Immediately after the Consecration and the display to the people of the consecrated elements, the priest says:

"The mystery of faith", and the people pronounce the acclamation, using one of the three prescribed formulae.

The Eucharistic Prayer also includes the Anamnesis, expressions of offering, and intercessions for the living and dead.
It concludes with a doxology, with the priest lifting up the paten with the host and the deacon (if there is one) the chalice, and the singing or recitation of the Amen by the people. The unofficial term "The Great Amen" is sometimes applied to this Amen.


All together recite or sing the "Lord's Prayer" ("Pater Noster" or "Our Father"). The priest introduces it with a short phrase and follows it up with the embolism:

"Deliver us, Lord, we pray, from every evil, graciously grant peace in our days, that, by the help of your mercy, we may be always free from sin and safe from all distress, as we await the blessed hope and the coming of our Savior, Jesus Christ."

The people then add the doxology: "For the kingdom, the power, and the glory are yours, now and forever."

Next comes the rite of peace (pax). After praying:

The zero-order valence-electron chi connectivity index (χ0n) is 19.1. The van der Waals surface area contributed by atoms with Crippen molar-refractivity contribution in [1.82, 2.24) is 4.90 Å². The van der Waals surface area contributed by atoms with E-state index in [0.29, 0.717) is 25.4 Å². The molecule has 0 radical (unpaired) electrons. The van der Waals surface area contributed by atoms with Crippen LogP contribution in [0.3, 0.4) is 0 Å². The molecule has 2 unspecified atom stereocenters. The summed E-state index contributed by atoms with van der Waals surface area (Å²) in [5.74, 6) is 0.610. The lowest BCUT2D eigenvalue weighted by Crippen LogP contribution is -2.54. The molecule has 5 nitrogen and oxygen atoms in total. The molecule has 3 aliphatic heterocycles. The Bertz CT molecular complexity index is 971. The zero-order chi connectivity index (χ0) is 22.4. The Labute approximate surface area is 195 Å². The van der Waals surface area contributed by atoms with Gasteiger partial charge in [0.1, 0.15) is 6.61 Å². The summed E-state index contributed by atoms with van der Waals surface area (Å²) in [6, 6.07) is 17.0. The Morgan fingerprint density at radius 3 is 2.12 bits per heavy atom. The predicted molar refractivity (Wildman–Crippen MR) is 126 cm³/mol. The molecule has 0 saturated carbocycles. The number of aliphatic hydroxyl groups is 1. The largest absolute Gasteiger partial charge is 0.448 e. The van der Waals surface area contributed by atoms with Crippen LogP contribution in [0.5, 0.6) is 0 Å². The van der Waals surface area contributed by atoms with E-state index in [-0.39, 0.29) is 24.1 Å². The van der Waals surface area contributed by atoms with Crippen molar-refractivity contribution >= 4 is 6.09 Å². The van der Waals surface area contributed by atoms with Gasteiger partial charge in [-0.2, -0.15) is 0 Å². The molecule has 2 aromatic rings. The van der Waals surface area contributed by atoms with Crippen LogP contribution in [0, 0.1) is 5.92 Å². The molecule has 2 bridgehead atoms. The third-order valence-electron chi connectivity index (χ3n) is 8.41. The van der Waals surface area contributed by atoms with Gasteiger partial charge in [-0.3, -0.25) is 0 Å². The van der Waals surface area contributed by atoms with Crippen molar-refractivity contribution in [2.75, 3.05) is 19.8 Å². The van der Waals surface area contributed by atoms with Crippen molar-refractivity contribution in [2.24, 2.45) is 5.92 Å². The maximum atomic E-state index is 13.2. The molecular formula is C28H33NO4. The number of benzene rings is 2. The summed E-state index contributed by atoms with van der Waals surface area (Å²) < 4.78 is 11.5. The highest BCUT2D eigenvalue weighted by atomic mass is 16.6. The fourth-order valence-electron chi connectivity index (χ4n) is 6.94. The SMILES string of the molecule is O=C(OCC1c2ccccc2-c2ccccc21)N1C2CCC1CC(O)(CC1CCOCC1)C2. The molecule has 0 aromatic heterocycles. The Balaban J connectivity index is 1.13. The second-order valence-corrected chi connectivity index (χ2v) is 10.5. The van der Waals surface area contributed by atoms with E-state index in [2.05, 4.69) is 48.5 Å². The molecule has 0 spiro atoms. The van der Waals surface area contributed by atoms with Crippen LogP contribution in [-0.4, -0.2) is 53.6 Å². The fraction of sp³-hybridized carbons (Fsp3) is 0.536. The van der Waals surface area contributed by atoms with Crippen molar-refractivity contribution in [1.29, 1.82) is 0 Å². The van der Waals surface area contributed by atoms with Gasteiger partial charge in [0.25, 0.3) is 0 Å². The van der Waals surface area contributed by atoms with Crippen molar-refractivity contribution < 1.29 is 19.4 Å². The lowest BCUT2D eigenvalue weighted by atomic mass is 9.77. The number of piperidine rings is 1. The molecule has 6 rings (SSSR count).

"Lord Jesus Christ, who said to your Apostles:

Peace I leave you, my peace I give you; look not on our sins, but on the faith of your Church, and graciously grant her peace and unity in accordance with your will. Who live and reign for ever and ever".

The priest wishes the people the peace of Christ:

"The peace of the Lord be with you always." The deacon or, in his absence, the priest may then invite those present to offer each other the sign of peace. The form of the sign of peace varies according to local custom for a respectful greeting (for instance, a handshake or a bow between strangers, or a kiss/hug between family members).

While the "Lamb of God" ("Agnus Dei" in Latin) litany is sung or recited, the priest breaks the host and places a piece in the main chalice; this is known as the rite of fraction and commingling.